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Body work , comfort , tippiness...and fixes to make it trailable ...its all starting with the gen4 being more of a mountain sled body.......Anybody that rode early 2000 era sleds @ about 140-160hp knows why the newer sled wont mph....I mean theres absolutly nothing magic nor any mystery lol....Dyno comparison is like comparing your dick....it has no purpose unless you use the same dyno the same day ,,,it is a tuning tool shouldnt be used as a salesman pitch thats it...
Good post....
 

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Supreme Snowmobiler
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So who has the most accurate dyno then?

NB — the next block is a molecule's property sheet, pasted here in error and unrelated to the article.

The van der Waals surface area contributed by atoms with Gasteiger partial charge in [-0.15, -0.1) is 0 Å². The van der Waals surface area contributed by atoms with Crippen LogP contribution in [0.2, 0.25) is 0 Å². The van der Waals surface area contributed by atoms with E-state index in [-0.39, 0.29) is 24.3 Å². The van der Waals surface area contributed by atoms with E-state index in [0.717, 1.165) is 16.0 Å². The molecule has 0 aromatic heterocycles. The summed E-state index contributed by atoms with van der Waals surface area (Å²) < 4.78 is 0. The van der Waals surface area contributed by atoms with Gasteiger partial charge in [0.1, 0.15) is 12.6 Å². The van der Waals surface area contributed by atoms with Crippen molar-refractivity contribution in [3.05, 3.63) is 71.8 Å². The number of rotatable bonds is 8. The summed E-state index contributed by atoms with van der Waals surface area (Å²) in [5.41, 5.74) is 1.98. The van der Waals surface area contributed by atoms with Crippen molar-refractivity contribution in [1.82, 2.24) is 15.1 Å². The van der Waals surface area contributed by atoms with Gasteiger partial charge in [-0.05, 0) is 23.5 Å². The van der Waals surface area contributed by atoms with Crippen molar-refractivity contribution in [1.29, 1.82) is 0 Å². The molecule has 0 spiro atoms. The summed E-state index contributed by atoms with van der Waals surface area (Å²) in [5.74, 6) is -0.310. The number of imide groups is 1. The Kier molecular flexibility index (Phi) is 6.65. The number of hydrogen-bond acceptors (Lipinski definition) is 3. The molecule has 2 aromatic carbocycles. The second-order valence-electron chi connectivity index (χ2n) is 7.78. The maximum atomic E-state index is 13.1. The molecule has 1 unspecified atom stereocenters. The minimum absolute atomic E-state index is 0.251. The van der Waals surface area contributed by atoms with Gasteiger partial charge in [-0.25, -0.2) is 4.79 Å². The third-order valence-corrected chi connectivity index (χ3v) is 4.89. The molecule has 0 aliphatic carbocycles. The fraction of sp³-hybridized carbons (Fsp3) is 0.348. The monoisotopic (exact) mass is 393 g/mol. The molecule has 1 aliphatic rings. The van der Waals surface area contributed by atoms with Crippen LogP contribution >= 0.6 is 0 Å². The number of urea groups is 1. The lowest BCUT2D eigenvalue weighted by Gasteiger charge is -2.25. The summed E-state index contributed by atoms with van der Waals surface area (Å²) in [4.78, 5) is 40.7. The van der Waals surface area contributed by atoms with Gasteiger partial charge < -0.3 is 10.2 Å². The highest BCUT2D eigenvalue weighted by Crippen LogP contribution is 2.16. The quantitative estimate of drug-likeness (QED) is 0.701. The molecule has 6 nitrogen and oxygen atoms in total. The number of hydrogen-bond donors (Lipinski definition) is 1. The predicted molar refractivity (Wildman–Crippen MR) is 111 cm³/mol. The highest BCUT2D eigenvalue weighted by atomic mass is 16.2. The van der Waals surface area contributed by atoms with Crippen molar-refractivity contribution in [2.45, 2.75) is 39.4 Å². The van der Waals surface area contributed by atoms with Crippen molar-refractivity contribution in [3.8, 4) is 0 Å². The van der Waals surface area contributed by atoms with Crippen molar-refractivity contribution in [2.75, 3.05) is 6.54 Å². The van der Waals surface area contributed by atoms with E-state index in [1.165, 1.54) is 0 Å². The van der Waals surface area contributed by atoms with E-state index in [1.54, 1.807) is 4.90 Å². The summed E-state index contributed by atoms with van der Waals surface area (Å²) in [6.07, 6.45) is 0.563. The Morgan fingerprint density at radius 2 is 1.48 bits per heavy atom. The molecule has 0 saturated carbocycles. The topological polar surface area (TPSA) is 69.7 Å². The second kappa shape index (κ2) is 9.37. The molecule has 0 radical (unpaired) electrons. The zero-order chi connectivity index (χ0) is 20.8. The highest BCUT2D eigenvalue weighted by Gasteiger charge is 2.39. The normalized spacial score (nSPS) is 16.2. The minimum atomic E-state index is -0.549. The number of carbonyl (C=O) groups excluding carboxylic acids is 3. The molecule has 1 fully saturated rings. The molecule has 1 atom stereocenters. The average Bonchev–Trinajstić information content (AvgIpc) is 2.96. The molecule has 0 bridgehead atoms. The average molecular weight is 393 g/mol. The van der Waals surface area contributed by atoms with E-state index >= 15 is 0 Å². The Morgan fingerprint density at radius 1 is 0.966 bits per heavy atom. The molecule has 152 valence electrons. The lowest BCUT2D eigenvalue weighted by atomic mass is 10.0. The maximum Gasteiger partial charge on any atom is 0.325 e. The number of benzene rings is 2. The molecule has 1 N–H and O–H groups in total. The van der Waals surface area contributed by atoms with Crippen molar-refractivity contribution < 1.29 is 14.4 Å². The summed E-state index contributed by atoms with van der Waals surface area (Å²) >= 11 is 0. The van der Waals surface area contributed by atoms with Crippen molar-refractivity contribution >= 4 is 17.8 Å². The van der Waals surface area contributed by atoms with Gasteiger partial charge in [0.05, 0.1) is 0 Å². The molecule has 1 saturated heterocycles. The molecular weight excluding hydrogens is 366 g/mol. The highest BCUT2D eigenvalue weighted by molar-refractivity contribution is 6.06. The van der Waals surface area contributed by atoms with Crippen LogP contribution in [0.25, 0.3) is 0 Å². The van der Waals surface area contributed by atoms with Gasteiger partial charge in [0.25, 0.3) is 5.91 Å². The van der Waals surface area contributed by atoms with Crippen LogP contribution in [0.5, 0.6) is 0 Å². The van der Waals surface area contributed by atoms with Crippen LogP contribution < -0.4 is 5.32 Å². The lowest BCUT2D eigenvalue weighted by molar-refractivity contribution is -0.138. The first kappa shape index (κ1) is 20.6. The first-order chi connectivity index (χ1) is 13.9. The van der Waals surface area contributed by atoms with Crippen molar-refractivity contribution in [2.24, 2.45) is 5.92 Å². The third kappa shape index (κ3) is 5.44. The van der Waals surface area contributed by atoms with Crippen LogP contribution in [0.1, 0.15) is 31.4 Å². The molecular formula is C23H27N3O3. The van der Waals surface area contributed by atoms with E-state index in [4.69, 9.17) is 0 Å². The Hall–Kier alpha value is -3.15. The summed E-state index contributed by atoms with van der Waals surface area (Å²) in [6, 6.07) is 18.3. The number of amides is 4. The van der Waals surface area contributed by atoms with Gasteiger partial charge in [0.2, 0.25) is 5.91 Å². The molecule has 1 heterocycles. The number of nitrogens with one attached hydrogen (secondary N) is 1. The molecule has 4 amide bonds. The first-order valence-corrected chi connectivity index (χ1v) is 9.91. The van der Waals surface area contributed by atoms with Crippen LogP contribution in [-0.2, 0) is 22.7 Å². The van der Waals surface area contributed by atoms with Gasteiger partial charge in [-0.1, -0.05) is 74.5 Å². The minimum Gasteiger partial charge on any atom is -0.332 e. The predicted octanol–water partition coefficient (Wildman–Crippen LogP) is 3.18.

For an accurate total HP number, no one has it, PERIOD. These things should only be used same day to measure increases or decreases. Too many variables to put real absolute number on it. Just a great tool to measure same day changes. If you look at all the 900t numbers they all show different, but the increases are pretty close. One shows 195 tune, one shows 180 tune. One starts at 165, the other starts at 150. But big numbers sell. You need to look at it all and get out and run them to see who has what.
 

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boost junkie
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a dyno uses a giant math equation to calculate hp
 

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Super Moderator
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a dyno uses a giant math equation to calculate hp
Well, not that big...

HP = Torque x RPM / 5,252